Close your eyes. Breathe in. Hold it for a few seconds. Exhale. You’re standing at the top of your favorite line. It’s early, and the crisp morning air and bright sunshine accentuate the glinting snow crystals—which lie untouched. You know the rolling terrain and perfectly spaced trees before you like the way home. Visualize your line. Then drop in.
Sarah May got a little teary-eyed on her first trip up the Black Mountain Express chairlift Wednesday as skiers and riders attended reopening day at Arapahoe Basin following a 10-week shutdown due to the coronavirus pandemic.
The season is over for most of the continent, but these resorts are spinning their lifts—with some very important regulations. Here’s the deal.
Arapahoe Basin Ski Area’s request for a partial reopening has been approved and will be effective on Wednesday. This was the only variance request from Summit County that was approved by the state. The requests to reopen short-term rentals and dine-in services at local restaurants were denied.
Vail Resorts has announced Breckenridge Ski Resort, Heavenly Mountain Resort, and Whistler Blackcomb will not reopen for spring skiing.
Rob Katz, CEO of Vail Resorts, narrates a podcast called “Epic by Nature” and recently released a three-part episode series detailing the COVID-19 crisis as it relates to the company’s ski resorts. The first segment explains the lead-up to the decision to close the resorts, starting when Katz first heard about coronavirus in China, which he said felt “very far away” at the time.
Summertime plans are beginning to take shape at Snow King and Jackson Hole Mountain Resort, with attractions beginning to roll out for the season.
The summer season may be unlike any other, but the spinning of chairlift bull wheels, the cascading wind wrapping around the speeding mountain biker, the calming view along the route aboard the Summit Express to Sugar’s peak and back, and the energy of Memorial Day and Independence Day have never been more welcome.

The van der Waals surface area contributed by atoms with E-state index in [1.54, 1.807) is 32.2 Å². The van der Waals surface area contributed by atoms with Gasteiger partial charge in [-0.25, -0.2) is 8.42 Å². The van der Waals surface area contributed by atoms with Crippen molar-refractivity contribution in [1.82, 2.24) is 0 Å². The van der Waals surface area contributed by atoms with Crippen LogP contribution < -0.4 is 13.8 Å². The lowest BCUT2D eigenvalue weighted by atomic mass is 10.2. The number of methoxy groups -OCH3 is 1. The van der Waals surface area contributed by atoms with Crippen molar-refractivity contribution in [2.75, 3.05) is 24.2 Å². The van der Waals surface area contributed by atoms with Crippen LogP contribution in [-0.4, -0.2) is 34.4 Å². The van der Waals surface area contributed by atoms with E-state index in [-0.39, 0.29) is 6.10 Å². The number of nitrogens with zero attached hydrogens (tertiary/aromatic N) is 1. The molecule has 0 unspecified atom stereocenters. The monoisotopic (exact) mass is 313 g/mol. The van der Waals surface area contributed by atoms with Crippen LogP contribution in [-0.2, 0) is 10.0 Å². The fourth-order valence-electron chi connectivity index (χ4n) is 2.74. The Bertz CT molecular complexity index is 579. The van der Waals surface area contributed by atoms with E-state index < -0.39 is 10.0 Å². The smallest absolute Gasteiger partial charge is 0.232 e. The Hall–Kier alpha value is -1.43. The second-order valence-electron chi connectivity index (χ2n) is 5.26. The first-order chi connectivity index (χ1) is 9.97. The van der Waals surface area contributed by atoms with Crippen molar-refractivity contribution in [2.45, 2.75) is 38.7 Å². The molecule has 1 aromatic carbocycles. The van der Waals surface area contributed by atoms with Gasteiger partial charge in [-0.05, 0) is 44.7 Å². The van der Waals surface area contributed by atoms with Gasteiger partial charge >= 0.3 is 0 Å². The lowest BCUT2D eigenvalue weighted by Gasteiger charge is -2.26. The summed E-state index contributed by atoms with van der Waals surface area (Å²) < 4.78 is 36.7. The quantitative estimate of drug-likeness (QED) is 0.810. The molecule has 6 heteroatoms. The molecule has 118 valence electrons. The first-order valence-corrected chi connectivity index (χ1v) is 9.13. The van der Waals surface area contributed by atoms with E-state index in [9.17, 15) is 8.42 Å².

Despite restrictions due to the coronavirus pandemic, Kennett High School’s Class of 2020 will still get their diplomas in-person — they’ll just have to climb a mountain to do it.
Former members of a bankrupt private ski resort in Vermont have officially bought the resort’s assets in Wilmington and West Dover and anticipate opening for the 2020-2021 winter season.
Across the country, government officials are easing restrictions enacted to mitigate the spread of COVID-19, allowing many mountain resorts to resume operations. Some resorts are reopening with snow, while others are looking towardsummer. Almost everyone is restarting with modified schedules and special social distancing guidelines in place.
It’s quiet here. Granted, on most days, it’s quieter here than in cities, but this is different. Like closing your eyes in a dark room and finding that what you would have called darkness a moment earlier was a cheap imitation. As the COVID-19 pandemic sweeps across the world, I’ve found myself absorbed in frequent waves of an emotion that is not quite guilt, but something very much like it.
Snowbird and Snowbasin Resort on Wednesday unveiled their compensation plans for season passholders whose spring skiing and snowboarding was cut short by COVID-19.
We’re not here to split hairs about chair placements and tap choices. The selection of a mascot is the single most important choice a ski area can make. Some say a good pick can make or break a resort. To that end, we’ve created a list of the very best ski area mascots and ranked them. If you didn’t make the cut, sorry—this list is extremely selective. Ivy League who?
Ski season has been resuscitated in Oregon, with the reopening of one of the most popular ski areas in the state.